Just because the temperatures are dropping, and you’re wearing more layers doesn’t mean you can neglect your sunscreen use — but many people seem to think winter means you don’t need to worry about sun protection anymore.
Why is sunscreen just as important during the winter months, and what can we do to encourage its use during the cooler months?
Snow vs. Sand
One of the best parts of winter is getting to play in the snow and participate in winter activities like snowboarding, skiing and sledding. While this is a great way to get exercise during the cooler months, it’s also more dangerous when it comes to sun exposure for two reasons:
- Snow reflects more UV rays than sand. Research has shown that snow can reflect up to 80% of the light, so you’re getting nearly twice the sun exposure while you’re out on the slopes.
- UV light is more intense at higher altitudes. If you’re heading up the mountain for some good skiing or snowboarding action, you may be experiencing rays 35 to 45% more intensely than you’d experience at sea level.
While it’s still important to slather on that sunscreen when you’re at the beach, it arguably becomes more important if you’re hitting the slopes or playing out in the snow.
We’ve all probably been sunburned before in our lives. You get so wrapped up in your beach day fun that you forget to reapply your sunscreen — or neglect to put it on at all.
Did you know that it only takes one or two really bad sunburns as a child to double your risk of getting skin cancer as an adult?
These sunburns don’t necessarily have to happen during the hot summer months, either. Winter sunburns can be just as severe — and often worse because you don’t think to put sunscreen on exposed skin when you’re bundled from head to toe in snow gear. How can you encourage sunscreen use during the winter months? Here are a few ways:
- Make It a Daily Habit
We should all be in the habit of putting on sunscreen every day and reapplying it regularly as long as we’re out in the sun. Start by making it a daily habit. Every day, before you leave the house, put on sunscreen — even if the only sun you’ll be seeing is between your front door and the car. If you’re outdoors, carry sunscreen with you at all times and put it on during your water breaks.
By making it a habit, you won’t need to be reminded to put it on. It will instead be in the forefront of your mind while you’re enjoying the outdoors, no matter what season is it.
- Include It in Your Skincare Regimen
If you use a moisturizer daily, especially one for your face, consider investing in one that includes sunscreen. This way it becomes part of your routine rather than having to be one more product that you add to your face or carry around with you.
The ADA recommends using a sunscreen with an SPF rating of 30 or higher, so make sure you look for that when you’re choosing skin care products.
- Improve Your Diet
This might sound like a ploy to get you eat healthier, but recent studies have found that diets high in antioxidants can help to protect against sun-related skin damage. This is not an overnight fix — it requires a long-term lifestyle change, but by increasing the level of antioxidants in your diet over a long period, you can reduce the effects of UV radiation on your skin.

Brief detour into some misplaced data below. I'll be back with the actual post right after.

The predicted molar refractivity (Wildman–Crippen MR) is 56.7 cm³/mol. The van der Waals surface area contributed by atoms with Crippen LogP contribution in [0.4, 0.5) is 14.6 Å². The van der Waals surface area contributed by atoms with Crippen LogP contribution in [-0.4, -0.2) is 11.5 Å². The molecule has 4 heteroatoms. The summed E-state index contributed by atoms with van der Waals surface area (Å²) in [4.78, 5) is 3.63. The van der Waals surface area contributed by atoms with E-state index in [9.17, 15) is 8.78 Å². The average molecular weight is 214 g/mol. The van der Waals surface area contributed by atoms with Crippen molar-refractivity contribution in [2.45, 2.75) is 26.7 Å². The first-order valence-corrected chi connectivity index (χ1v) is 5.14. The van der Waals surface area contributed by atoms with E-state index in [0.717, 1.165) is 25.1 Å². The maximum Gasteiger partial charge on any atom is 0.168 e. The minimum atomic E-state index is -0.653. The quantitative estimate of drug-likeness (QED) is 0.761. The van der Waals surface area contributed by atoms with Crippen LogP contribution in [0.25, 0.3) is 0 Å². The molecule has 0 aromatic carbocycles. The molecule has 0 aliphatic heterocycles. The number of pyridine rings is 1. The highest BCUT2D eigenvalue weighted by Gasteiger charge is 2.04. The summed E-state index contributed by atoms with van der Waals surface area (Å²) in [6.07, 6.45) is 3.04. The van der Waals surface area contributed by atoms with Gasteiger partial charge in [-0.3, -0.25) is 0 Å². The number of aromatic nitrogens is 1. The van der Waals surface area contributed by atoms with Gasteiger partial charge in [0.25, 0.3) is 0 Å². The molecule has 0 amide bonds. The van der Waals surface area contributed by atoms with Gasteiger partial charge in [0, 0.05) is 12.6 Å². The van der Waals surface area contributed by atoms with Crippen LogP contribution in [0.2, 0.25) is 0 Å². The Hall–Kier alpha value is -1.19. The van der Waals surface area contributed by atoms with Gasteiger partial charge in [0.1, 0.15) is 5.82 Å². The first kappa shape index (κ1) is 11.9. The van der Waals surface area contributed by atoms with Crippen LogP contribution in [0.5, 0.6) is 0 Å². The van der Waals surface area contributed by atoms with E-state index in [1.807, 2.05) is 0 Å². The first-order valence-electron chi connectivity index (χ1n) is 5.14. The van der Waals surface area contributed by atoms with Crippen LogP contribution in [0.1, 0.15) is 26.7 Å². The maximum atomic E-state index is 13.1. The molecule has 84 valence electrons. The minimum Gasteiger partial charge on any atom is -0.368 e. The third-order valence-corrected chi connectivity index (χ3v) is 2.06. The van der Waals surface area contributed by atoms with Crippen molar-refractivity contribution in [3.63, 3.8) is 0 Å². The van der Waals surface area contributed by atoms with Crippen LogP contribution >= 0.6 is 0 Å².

Antioxidants act as a natural sunscreen, in that it takes longer for your skin to start to burn.
- Set up a DIY Sunscreen Stand
Do you or your kids constantly use the same door when you’re heading out for your outdoor adventures? Set up a sunscreen stand by that door. You want it to be the last thing you see before you head out of the house so it’s always fresh in your mind.
If you’re handy, you can build a sunscreen dispenser — similar to the hand sanitizer dispensers that you see at hospitals and other public spaces — or you can make something as simple as a couple of beach buckets hanging on a hook by your door. The key is to make sure you see your sunscreen every single time you leave the house.
- Don’t Blame It on Windburn
It’s easy to blame your red cheeks and nose on windburn, especially if you’re flying down the hill on skis or sleds. While windburn can certainly redden your skin, ignoring the need for sunscreen can leave you vulnerable to sunburn as well.
- Cover up as Much as Possible
This might seem like a no-brainer, considering the cooler temperatures, but you definitely want to try to cover up as much skin as possible. In addition to keeping your head warm, hats can protect your scalp and ears from the sun. Ski masks, which cover basically everything except your eyes, can do wonders to protect your face, too.
Make sure you also think about your eye-wear. If you’re participating in winter sports, you’re probably wearing goggles or sunglasses to protect your eyes from the dry winter air. Invest in some eye gear that offers UV protection as well to protect your eyelids and other sensitive tissues that you don’t normally think to put sunscreen on.
- Reapply, Reapply, Reapply
No one is saying that you need to spend the winter months indoors — take advantage of the amazing cool weather and, of course, all the snow! While you’re frolicking, though, it’s important to reapply your sunscreen. Even waterproof sunscreen can be sweated off given enough time.
If you’re not sweating heavily, take a break to reapply your sunscreen every couple of hours. If you are exerting yourself and sweating up a storm, you’ll need to reapply more often. Use these sunscreen breaks as an excuse to rehydrate yourself as well — you don’t think about it as much during the cold months, but you need to stay hydrated even while you’re enjoying the snowy weather.
The biggest thing we can all do to help improve sunscreen use during the winter months is to make it a daily habit. Put on sunscreen every time you leave the house, even if you’re only going to the grocery store. That way, you don’t have to be reminded to protect your skin, no matter the weather.